3. All excellent options, Dave. The Trapiche was squeezed out on price but is, nevertheless, tasty fare indeed.

  4. Thanks ever so much for your comments Eddie. Like you I have struggled for Burgundy “taste alike’s” – red and white – given the combines effect on that region’s prices of the pound, low harvests and increased demand. This white ticks boxes for me – as I hope it will for you ….. Best ….. Brian

  5. Just a thought Brian. I know you’ve given good reason for including that Yellowtail Merlot but is there anything else you could offer that’s positive. I mention this in respect of several points I’d make, firstly about any mass produced/marketed wine for a certain customer that may well abound in Britain more than elsewhere where ultra soft, fruity, easy drinking none-tannic sofa wine is concerned, that I just don’t ‘get’ Then full price it is £7 A for an entry level bottle that to my mind should be in the £3.99 category max. whatever the label or grape if it fits my description. Then the Sainsbury’s reviews includes the detractors as well. Not everyone likes it. Finally, have they just stumbled on a good vintage or looking at the website information is it anything to do with these Italians who are involved? My wife btw enjoys a softer wine and Oz pink bubbles too but I never buy Oz anything but a Margaret River Cabernet because even she identified the intense jamminess of such a lot of Oz reds we once did sample.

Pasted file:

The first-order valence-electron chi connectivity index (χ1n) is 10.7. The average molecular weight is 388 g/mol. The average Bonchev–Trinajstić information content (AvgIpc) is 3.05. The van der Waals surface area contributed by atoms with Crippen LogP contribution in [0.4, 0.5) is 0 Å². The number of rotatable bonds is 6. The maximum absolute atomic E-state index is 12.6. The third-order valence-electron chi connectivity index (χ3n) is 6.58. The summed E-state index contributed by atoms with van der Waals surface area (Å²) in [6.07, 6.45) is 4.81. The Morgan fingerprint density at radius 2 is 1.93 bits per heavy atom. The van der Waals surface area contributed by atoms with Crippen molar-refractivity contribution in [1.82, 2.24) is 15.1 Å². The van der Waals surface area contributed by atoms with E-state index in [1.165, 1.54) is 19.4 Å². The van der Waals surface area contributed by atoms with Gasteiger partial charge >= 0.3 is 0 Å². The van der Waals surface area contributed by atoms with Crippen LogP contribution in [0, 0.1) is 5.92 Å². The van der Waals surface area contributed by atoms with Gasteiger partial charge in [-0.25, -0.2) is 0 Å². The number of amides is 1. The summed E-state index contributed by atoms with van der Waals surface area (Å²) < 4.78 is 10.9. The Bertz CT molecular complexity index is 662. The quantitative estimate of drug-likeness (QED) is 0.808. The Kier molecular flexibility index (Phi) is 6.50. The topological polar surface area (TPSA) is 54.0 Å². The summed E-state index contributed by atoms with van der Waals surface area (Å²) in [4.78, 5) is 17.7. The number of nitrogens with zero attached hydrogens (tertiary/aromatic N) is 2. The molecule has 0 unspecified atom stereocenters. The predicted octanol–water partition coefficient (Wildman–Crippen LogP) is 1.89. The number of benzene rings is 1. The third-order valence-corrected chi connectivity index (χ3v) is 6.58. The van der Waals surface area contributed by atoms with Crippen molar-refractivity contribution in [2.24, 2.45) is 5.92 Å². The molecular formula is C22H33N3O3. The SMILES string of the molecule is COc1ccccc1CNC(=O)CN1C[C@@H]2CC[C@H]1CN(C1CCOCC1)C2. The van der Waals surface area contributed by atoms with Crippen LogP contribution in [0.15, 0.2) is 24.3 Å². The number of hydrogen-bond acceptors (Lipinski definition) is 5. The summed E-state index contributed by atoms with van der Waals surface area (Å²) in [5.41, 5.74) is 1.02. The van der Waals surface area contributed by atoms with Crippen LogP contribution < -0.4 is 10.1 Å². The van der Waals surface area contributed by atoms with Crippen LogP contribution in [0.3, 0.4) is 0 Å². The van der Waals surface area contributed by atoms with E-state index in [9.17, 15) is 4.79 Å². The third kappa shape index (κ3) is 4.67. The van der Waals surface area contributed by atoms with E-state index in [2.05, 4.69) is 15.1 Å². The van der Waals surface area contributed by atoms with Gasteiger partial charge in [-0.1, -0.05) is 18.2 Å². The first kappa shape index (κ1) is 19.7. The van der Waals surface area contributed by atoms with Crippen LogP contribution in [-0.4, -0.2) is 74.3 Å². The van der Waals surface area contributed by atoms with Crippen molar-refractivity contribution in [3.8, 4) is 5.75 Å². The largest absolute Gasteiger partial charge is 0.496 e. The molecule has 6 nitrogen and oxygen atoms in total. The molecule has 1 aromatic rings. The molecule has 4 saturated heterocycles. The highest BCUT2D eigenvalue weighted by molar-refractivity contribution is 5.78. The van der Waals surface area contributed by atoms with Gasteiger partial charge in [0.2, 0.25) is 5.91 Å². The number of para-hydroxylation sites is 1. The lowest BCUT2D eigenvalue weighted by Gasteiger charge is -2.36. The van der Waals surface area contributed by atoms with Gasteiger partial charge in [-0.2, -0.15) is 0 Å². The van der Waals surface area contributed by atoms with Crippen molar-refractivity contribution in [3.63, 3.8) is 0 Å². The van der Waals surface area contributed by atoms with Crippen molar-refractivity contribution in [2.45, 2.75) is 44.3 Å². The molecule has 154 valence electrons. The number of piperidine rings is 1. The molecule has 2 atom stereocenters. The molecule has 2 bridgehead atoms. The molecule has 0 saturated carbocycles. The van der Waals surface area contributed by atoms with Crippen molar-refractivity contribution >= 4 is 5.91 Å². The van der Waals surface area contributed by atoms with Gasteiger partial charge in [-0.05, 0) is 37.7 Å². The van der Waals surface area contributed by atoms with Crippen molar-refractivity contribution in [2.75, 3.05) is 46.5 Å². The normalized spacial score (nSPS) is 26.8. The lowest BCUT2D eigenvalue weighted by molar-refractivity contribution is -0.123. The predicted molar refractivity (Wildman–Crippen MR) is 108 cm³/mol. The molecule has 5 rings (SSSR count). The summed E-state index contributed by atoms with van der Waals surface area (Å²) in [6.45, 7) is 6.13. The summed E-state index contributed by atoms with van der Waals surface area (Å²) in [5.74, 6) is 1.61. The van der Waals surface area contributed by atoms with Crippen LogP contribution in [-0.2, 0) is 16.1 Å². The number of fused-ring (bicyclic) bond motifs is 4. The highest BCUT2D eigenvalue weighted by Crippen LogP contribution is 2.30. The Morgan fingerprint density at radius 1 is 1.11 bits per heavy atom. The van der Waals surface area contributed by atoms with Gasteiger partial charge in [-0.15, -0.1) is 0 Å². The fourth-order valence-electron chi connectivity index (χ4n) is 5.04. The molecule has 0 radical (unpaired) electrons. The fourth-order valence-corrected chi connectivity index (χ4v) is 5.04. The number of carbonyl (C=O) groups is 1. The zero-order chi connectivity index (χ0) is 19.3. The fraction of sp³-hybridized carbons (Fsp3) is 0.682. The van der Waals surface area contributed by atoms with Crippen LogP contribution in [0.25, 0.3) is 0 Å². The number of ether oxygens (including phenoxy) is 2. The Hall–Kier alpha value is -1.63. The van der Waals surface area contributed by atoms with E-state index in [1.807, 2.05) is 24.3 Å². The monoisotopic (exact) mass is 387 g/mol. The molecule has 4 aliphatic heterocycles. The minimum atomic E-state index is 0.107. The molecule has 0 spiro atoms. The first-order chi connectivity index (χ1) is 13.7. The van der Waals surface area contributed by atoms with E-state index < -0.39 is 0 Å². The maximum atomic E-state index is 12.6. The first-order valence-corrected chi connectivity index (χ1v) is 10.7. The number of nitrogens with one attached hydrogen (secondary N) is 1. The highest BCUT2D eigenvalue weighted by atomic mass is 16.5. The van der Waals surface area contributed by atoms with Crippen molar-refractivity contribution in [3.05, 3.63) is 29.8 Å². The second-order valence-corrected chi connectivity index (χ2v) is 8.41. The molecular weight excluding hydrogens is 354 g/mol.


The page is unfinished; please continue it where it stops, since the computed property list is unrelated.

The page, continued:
1. Thanks for these thoughts, Eddie, and sorry for being tardy responding.
      Your summary of branded or commercial sector wine is brilliant. Top priority certainly seems to be producing wine that is consistent, fruit forward and with minimal tannin even if that increases the residual sugar and reduces the texture. Although such wines may not be to everyone’s taste, they would not sell as well as they do if many folk did not enjoy them. By that token, sites like this cannot sensibly ignore them.
      My own stance is that I warmly praise those (like this one) that I find well above average and with additional strengths like the aniseed, cocoa and vanilla touches on display here. If enough people offer similar words of praise when justified then it might encourage others in that sector to make similar wine, thus encouraging more drinkers onto the “staircase to depth and complexity”.
      A bit optimistic perhaps but then I am a Paris goblet half full kind of chap!